The Oaklands scheme plans to transform a Grade-II listed school in St Albans, Hertfordshire, into 40 one and two-bedroom flats, but it has been delayed by what Pardey has called a system that 'lacks any common sense'.
Pardey told the AJ, 'I cannot understand how planning has got into this state. The planning system is utterly bankrupt. They do not question mass-produced homes, but if you try to come up with something with a little more design, you hit problems.
'I am currently working in Ireland, and it's fantastic. You can actually sit and talk to the planners, over here you never get to talk to them. It's madness.'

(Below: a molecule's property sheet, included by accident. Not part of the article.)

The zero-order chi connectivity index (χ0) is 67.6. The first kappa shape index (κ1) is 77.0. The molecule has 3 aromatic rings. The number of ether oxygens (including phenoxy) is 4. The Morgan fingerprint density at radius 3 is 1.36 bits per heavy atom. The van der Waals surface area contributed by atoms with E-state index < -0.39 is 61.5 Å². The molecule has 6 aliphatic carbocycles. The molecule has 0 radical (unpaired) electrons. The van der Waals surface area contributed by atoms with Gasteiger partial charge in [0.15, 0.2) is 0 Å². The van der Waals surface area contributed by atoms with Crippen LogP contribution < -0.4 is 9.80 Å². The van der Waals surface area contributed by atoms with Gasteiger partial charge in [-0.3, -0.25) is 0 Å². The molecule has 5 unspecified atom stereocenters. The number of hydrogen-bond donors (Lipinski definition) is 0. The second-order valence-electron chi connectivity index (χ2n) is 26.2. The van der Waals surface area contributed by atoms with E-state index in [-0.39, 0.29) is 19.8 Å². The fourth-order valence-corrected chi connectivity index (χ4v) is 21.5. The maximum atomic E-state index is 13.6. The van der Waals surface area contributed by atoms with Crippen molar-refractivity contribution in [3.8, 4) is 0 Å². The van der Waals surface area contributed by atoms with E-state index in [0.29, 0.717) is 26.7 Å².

The scheme hopes to 'echo' the seven listed buildings on the site, which is now mainly empty, and Pardey believes the best way of securing the buildings is to give them a new use.
It was hoped that the project would be on site by June 2005, but more than a year has gone by since, and Pardey believes the planning system is at the root of all the delays.
'There's no trust left in the system, and it's unlikely this will ever change, you just have to carry on. It needs deregulating. For smaller developments like this, planners have no place - they have nothing to do with design,' he said.
But now with approval following the public inquiry, Pardey hopes the project will start on site as soon as possible.